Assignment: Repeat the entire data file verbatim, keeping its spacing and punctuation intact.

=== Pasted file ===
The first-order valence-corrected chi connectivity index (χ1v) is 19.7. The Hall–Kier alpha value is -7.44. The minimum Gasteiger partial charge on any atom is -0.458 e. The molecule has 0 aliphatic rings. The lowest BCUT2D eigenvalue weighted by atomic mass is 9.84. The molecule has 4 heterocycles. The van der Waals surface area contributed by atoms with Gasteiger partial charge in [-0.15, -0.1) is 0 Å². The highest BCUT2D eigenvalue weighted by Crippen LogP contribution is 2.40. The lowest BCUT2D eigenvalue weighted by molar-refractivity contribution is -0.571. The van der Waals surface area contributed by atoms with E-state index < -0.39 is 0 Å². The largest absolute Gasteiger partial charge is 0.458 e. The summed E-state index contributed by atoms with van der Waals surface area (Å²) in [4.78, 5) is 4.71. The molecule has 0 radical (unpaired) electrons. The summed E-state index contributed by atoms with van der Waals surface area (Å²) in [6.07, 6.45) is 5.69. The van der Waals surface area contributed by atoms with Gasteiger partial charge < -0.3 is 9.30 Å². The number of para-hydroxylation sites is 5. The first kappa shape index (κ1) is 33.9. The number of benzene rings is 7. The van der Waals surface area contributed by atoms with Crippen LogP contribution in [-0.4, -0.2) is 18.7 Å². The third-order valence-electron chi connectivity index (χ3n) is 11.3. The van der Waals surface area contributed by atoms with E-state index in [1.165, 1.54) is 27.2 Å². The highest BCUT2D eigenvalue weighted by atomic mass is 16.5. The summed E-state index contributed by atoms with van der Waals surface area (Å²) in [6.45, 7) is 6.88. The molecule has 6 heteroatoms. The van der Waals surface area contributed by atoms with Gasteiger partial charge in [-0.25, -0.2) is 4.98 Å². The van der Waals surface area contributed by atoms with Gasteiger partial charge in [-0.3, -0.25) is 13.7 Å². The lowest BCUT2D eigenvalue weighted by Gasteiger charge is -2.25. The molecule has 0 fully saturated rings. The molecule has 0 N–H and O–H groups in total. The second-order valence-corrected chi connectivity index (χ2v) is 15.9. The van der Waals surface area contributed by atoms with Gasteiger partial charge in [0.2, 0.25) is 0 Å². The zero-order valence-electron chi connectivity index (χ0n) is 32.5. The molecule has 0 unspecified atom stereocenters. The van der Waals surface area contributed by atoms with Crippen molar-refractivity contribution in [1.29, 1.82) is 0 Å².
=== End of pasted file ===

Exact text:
The first-order valence-corrected chi connectivity index (χ1v) is 19.7. The Hall–Kier alpha value is -7.44. The minimum Gasteiger partial charge on any atom is -0.458 e. The molecule has 0 aliphatic rings. The lowest BCUT2D eigenvalue weighted by atomic mass is 9.84. The molecule has 4 heterocycles. The van der Waals surface area contributed by atoms with Gasteiger partial charge in [-0.15, -0.1) is 0 Å². The highest BCUT2D eigenvalue weighted by Crippen LogP contribution is 2.40. The lowest BCUT2D eigenvalue weighted by molar-refractivity contribution is -0.571. The van der Waals surface area contributed by atoms with E-state index < -0.39 is 0 Å². The largest absolute Gasteiger partial charge is 0.458 e. The summed E-state index contributed by atoms with van der Waals surface area (Å²) in [4.78, 5) is 4.71. The molecule has 0 radical (unpaired) electrons. The summed E-state index contributed by atoms with van der Waals surface area (Å²) in [6.07, 6.45) is 5.69. The van der Waals surface area contributed by atoms with Gasteiger partial charge < -0.3 is 9.30 Å². The number of para-hydroxylation sites is 5. The first kappa shape index (κ1) is 33.9. The number of benzene rings is 7. The van der Waals surface area contributed by atoms with Crippen LogP contribution in [-0.4, -0.2) is 18.7 Å². The third-order valence-electron chi connectivity index (χ3n) is 11.3. The van der Waals surface area contributed by atoms with E-state index in [1.165, 1.54) is 27.2 Å². The highest BCUT2D eigenvalue weighted by atomic mass is 16.5. The summed E-state index contributed by atoms with van der Waals surface area (Å²) in [6.45, 7) is 6.88. The molecule has 6 heteroatoms. The van der Waals surface area contributed by atoms with Gasteiger partial charge in [-0.25, -0.2) is 4.98 Å². The van der Waals surface area contributed by atoms with Gasteiger partial charge in [-0.3, -0.25) is 13.7 Å². The lowest BCUT2D eigenvalue weighted by Gasteiger charge is -2.25. The molecule has 0 fully saturated rings. The molecule has 0 N–H and O–H groups in total. The second-order valence-corrected chi connectivity index (χ2v) is 15.9. The van der Waals surface area contributed by atoms with Gasteiger partial charge in [0.2, 0.25) is 0 Å². The zero-order valence-electron chi connectivity index (χ0n) is 32.5. The molecule has 0 unspecified atom stereocenters. The van der Waals surface area contributed by atoms with Crippen molar-refractivity contribution in [1.29, 1.82) is 0 Å².